Gas prices at all time high

Ana Castellanos

The year 2008 will mark a time when the price of crude oil has climbed up to nearly $100 a barrel. According to the site www.eia.doe.gov, as of Jan. 11, the U.S. is paying roughly $89.60 a barrel as opposed to 1978 when the price was a mere $13.38. In just 30 years, the price of oil has raised $76.22, a drastic change that seems to be having drastic effects.

Although the U.S. is not the highest paying country, the biggest spender award goes to Malaysia with $100.92 a barrel; it seems to be climbing quickly up the spending ladder.

As for the local gas stations located around Saddleback, there was a startling disparity between gas stations no more than one minute away from each other.

The Shell station located on Marguerite and Avery costs $3.179 for regular gas, $3.299 for plus and $3.399 for V power gas. However, the neighboring Shell station on the other side of the 5 freeway would cost you much more per gallon. At the Interstate 5, it costs $3.479 for regular, $3.559 for plus and $3.659 for V power. For a simple one-minute drive, the price increases $0.30 per gallon.

“It’s getting harder and harder to justify going to school,” said Matthew Brady, 19, communications. “It’s costing me $5 just to get from home to school.”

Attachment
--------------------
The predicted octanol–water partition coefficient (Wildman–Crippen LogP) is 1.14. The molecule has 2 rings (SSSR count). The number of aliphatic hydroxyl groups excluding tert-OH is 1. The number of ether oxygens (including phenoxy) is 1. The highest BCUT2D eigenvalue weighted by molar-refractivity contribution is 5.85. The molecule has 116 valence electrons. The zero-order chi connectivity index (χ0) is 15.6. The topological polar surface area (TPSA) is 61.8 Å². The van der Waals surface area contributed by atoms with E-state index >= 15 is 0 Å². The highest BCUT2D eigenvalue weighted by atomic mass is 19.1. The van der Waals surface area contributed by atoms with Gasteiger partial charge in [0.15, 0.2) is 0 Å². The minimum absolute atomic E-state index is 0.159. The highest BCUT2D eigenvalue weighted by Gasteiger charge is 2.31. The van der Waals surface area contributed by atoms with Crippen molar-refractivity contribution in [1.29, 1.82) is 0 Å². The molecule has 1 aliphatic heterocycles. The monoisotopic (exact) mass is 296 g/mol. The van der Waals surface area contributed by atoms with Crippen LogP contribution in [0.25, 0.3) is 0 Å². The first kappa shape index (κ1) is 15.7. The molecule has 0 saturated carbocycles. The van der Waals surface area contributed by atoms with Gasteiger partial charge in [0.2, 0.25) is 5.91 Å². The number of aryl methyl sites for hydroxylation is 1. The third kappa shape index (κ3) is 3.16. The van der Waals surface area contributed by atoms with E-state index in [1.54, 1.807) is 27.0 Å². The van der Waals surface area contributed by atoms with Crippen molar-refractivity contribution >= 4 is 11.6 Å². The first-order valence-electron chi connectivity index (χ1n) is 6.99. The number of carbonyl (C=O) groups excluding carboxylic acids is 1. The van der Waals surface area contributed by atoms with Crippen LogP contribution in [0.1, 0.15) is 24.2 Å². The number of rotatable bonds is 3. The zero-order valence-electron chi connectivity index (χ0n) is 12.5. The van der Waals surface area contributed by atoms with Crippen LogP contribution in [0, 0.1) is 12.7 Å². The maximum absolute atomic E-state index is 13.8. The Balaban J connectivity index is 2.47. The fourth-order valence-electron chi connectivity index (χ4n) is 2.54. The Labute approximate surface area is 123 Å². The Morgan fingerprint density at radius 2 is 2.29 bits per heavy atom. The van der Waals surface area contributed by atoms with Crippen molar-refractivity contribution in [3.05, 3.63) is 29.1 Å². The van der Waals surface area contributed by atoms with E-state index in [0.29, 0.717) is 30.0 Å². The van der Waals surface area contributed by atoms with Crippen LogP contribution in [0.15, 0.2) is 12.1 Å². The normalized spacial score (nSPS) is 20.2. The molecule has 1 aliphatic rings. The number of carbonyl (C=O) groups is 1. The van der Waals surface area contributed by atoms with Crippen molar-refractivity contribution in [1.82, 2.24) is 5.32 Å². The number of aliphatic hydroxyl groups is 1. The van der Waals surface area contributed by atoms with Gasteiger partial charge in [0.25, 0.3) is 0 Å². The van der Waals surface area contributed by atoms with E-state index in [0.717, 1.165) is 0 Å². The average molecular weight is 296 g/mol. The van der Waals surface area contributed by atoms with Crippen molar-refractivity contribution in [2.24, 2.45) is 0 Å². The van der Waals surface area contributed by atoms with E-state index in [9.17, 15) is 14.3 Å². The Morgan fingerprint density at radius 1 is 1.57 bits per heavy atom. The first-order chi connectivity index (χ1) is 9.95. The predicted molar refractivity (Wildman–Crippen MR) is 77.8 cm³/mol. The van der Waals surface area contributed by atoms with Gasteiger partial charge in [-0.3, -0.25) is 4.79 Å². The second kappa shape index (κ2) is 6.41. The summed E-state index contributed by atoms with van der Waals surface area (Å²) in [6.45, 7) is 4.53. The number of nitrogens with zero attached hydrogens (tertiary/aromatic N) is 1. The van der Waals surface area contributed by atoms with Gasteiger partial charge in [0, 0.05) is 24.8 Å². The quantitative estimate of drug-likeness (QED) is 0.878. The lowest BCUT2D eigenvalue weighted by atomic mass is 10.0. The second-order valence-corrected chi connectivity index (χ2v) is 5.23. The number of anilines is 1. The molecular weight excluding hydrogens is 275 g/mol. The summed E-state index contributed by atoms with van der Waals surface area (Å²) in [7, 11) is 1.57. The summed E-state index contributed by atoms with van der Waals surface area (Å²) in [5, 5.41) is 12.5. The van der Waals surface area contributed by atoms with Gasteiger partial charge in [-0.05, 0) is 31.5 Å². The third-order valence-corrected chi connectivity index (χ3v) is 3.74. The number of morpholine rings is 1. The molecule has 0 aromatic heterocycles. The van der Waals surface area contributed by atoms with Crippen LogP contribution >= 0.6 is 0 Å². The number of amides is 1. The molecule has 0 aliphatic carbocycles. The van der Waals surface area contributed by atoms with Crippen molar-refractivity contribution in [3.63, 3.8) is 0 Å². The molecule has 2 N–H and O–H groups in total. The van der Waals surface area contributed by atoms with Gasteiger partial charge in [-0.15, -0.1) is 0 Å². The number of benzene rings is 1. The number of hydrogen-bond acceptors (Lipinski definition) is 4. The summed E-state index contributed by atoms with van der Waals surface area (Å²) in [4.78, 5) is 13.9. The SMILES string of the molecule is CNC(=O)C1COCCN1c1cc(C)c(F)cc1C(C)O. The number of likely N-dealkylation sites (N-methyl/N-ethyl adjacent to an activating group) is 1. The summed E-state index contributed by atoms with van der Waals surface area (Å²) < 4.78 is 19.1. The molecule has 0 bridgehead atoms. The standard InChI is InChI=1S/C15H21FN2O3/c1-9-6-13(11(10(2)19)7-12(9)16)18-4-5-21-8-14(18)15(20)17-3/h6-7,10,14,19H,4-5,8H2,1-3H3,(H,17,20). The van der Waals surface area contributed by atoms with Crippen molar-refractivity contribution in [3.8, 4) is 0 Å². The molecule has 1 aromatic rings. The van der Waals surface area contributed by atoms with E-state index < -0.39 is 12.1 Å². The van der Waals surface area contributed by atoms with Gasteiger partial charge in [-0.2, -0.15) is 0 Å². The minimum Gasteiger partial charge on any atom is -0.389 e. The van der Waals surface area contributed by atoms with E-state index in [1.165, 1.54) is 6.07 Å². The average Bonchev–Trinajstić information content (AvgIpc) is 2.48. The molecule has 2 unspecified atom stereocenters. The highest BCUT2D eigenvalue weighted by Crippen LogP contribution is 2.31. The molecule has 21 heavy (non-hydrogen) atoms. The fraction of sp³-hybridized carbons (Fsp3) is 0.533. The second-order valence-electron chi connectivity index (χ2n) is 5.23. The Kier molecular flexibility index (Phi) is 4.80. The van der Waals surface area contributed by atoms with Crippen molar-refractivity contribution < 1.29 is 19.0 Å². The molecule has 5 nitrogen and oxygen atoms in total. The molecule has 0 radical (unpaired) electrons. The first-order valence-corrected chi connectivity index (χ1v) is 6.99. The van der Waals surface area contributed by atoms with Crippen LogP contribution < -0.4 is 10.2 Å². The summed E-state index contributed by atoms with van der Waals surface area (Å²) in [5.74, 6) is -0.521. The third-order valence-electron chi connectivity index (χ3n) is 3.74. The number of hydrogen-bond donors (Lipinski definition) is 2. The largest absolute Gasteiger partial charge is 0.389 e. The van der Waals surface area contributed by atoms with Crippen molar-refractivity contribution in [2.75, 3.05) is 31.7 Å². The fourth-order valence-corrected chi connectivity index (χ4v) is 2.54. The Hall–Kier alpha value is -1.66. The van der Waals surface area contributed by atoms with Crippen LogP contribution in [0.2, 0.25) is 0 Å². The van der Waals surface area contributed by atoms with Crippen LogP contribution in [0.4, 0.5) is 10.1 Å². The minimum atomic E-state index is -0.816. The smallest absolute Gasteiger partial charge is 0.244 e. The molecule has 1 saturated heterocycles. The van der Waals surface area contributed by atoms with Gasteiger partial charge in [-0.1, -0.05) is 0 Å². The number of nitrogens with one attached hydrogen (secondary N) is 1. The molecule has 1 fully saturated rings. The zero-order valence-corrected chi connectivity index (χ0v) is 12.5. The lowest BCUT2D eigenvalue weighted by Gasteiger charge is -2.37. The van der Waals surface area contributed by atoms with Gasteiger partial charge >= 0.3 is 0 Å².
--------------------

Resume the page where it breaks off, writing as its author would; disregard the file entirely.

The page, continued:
A $10 round trip four days a week may start to burn a whole in many pockets.

Although the price of classes is low, the high gas prices still affect many people.

Bahde lives about 10 minutes away from school, but having to drive there four days a week has become a frustrating routine. “I’ve gotten to the point where I don’t even care anymore.” said Anthony Bahde, 19, psychology.

Living only a few minutes a way helps Professor Haggerty when it comes to breaking the bank on gas, but it is not that easy for everyone.

“The rise in oil prices forces us to look at other sources of energy,” said Lee Haggerty, instructor of political science and history at Saddleback.

Many students are finding it more difficult to justify driving to and from work and school. However, this rise in gas prices may justify students coming together “go green”. The rise in gas prices diminishes the desire to use vehicles, which contribute to pollution and damage the Earth.

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